In 2020, every day has been like Halloween. It’s been a year of scares and shocks.
Joe Biden in fourth place in early primaries; Joe Biden the Democratic Party nominee for president.
A novel coronavirus silently infected millions, killing hundreds of thousands and shocking the economy.
And that’s just in the United States.
President Donald Trump has been making surprise his daily fare: The Military Times reported that he refused to visit the American First World War dead at the Aisne-Marne American Cemetery in France, calling the Marines who died there in the summer of 1918 “losers” and “suckers.”
A year with the most big-ticket disasters in U.S. history — and there are still two months to go.
A presidential debate that sounded like a shouting match, with Biden calling the president of the United States a clown, the President “winning” by the count of total interruptions, and Biden saying, “Will you shut up!”
Is there room for any more shock? Actually, yes.
The virus could take a more deadly turn. The shut-down economy could hurt more people. The fire season in the West has months to go. In a nation closely divided, half are going to be hurting after the election.
Enter a night with dark visions of mysterious powers and scary creatures. It’s 2020 to the max. Like Aladdin at the end of his movie, pulling the evil Jafar into one little lamp, Halloween is a chance to put all our fears into a stylized exaggeration of our Year of Living Scarily.
Halloween is a night for dressing up our scares, living them out, and then putting them away at the end of the evening.
But like the bare store shelves in the first weeks of the pandemic, there were not many people ready to take on Halloween.
West Minnesota Avenue in DeLand has been a MegaHalloween celebration for decades. Last year, we had about 2,000 costumed characters; this year, a few dozen.
I may have been the only one on the street who kept open for trick-or-treaters. I dressed in tune with my profession: the teacher, Miss Frizzle, from The Magic School Bus; as Mr. Frizzle, I had not a lizard, but A1 the Alligator at my side.
One house even had a life-size casket, painted black with big white letters: “Keep Safe and See You Next Year.”
No hundreds of hot dogs as in previous years; no PinWheel of Fortune with treats ranging from big chocolate bars to little trinkets or lint.
I even needed to persuade people to stop by.
I called out from my porch, “Treats anyone?” In the dark, I would hear, “No thanks; just taking a walk.”
Or, “Hey, he’s open … ,” and on they came — the few, the proud, the suitably creepy.
During a year full of fears and fake news, what was left for the smattering of intrepid ghosts and ghouls? They actually offered a fair sampling of our kids’ culture, from the sea of popular culture to their own imaginations.
One family made tangible claims to stranger things than the reality of 2020, with almost the whole cast of the Netflix hit series Stranger Things.
Marshall from kids show Paw Patrol is a rescue dog in Adventure Bay. He may be kind of clumsy, but we might need his rescue mojo.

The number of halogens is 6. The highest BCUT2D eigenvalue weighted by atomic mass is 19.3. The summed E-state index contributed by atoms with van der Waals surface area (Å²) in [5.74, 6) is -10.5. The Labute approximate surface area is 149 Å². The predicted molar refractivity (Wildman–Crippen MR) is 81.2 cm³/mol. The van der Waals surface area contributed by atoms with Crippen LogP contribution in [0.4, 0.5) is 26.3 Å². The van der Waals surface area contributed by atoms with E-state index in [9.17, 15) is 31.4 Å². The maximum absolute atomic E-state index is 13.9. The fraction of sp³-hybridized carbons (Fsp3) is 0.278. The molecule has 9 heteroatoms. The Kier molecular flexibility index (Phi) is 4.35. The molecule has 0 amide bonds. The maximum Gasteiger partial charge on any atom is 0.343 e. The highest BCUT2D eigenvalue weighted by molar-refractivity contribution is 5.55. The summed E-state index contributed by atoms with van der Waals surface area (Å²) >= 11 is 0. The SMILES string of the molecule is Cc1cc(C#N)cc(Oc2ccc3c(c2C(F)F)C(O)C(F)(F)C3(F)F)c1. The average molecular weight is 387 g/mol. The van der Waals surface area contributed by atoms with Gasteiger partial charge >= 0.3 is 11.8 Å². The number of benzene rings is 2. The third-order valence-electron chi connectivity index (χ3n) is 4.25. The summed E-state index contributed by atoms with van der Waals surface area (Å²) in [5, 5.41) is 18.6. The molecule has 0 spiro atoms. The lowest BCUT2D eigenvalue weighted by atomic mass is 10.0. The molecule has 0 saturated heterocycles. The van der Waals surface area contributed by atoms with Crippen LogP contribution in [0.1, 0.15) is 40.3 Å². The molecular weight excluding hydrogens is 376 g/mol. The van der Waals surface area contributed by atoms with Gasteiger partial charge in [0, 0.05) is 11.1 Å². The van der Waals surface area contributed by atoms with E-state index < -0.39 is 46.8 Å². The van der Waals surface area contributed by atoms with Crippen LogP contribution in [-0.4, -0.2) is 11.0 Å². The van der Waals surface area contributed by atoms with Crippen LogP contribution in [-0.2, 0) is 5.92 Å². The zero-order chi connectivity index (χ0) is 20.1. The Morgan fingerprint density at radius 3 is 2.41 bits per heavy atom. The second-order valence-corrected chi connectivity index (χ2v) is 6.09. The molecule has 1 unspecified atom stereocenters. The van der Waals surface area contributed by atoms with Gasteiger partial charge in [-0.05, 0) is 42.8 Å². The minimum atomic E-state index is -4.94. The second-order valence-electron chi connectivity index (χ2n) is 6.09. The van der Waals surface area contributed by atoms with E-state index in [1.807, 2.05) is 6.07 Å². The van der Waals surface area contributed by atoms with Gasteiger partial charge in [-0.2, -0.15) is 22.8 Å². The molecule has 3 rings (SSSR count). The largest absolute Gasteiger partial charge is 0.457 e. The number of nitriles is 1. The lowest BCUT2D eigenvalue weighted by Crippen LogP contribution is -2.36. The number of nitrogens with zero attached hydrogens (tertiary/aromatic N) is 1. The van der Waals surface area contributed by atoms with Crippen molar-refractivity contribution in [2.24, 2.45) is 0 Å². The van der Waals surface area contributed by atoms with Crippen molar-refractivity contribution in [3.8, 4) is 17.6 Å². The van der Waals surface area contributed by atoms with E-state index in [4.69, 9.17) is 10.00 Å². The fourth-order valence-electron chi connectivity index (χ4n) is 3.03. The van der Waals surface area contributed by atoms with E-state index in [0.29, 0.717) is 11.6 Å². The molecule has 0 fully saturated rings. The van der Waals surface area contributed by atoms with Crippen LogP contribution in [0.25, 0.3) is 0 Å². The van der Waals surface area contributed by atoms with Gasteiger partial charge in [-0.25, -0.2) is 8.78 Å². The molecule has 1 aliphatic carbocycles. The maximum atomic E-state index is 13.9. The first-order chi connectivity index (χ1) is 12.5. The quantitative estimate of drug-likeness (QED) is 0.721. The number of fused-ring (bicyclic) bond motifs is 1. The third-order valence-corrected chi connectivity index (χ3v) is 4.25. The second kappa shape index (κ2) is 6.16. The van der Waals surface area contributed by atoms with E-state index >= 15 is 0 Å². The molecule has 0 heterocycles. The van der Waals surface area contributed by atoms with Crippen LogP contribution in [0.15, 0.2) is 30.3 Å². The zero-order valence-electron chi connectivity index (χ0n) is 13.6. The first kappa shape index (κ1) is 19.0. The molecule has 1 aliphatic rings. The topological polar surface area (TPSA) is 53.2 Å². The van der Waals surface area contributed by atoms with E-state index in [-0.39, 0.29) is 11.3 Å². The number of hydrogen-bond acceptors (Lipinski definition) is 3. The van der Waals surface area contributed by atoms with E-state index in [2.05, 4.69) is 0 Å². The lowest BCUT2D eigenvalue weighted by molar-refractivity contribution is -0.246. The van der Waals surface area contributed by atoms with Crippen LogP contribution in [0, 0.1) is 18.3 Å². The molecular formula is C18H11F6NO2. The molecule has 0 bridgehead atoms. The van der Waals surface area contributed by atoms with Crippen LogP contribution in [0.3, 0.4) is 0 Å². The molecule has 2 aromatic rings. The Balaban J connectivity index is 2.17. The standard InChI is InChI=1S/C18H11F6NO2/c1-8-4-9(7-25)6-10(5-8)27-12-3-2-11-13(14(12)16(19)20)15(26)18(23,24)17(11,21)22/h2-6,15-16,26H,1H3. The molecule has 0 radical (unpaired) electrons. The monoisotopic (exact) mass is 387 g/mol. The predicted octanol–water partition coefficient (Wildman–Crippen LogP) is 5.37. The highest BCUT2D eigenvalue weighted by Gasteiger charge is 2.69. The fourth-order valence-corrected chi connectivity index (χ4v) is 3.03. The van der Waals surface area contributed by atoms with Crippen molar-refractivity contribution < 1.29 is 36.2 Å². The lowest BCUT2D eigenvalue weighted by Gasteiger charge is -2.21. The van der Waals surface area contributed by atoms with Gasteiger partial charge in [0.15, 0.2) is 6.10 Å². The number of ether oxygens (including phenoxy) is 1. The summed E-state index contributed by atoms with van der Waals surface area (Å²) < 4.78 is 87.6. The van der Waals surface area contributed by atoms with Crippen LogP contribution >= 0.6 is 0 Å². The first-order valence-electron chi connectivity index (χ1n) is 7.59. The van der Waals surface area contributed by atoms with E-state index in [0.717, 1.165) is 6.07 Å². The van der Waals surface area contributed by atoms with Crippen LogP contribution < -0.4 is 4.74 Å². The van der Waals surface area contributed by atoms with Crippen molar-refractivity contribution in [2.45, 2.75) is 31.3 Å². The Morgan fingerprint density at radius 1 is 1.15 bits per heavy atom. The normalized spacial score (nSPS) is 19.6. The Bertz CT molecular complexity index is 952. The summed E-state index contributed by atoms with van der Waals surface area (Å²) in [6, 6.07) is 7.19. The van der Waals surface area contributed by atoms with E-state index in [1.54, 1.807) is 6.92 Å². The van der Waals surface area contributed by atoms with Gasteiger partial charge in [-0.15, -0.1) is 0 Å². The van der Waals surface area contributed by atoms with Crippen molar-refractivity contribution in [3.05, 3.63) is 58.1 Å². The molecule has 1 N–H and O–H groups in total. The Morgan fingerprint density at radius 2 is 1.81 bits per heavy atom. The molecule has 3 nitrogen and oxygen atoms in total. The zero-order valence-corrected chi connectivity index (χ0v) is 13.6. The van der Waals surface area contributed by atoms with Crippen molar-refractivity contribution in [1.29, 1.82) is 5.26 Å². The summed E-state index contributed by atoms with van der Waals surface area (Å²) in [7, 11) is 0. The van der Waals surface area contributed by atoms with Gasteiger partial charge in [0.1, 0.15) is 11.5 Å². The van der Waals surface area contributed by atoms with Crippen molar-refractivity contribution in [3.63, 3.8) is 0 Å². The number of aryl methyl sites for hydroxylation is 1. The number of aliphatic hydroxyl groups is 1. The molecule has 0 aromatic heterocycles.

One soldier came to the rescue, but with a “dollar store outfit.” He was clear that he was not a “Stolen Valor” stand-in for an actual soldier.
The show and movie series The Purge presents this year and this night on steroids, with 12 hours when all is fair game — even crimes.
Four trick-or-treaters were content to show it and say it, rather than acting out any kind of purge.
The visit of the video-game character Cuphead inspired some clues about how to deal with our terrible, no good, very bad year.
Like this lead character, maybe we’ve been distracted by our prior prosperity. Cuphead’s optimism can be an asset, but will sour times be an opportunity to deal with problems, rather than only seeking more riches?
As with all of us in Reality Land, the video gamers decide the ending.
We also had visits from the brutal fictional character Michael Myers (of the Halloween series of slasher films), and from a stand-in for our real-life terror, Patient Corona, along with anime character Yuno Gasai.
The night by the numbers produced a winner, with three ninjas. My personal favorite character was Scary. “Oh,” I asked, wondering if this was a character in some show I had not heard of. No, it’s “not a character and not an outfit; it’s just something scary.” That’s alright.
Other characters included an angel and a demon (together! If they can work together, how about it, politicians?), a pirate, three Power Rangers, a deer (a “dark deer”), and nun Sandi working for world peace. That’s alright.
I also did some Halloween recruiting. When calling out “Treats anyone?” some passersby responded. I asked if they had an outfit. No, they said with some puzzlement, we’re just “transplanted retiree bums.” That’s alright, too.
To all out there enduring this Halloween year, take heart from all the creatures from miniHalloween this year. For any horrors that cannot be confined to just one night, keep on working for a brighter day.
— Croce is professor of history and director of American Studies at Stetson University; see his other essays in Public Classroom and The Huffington Post, and see his satire, “New University Logo: NO TESTS,” in the Stetson Reporter at http://bit.ly/crocesatire.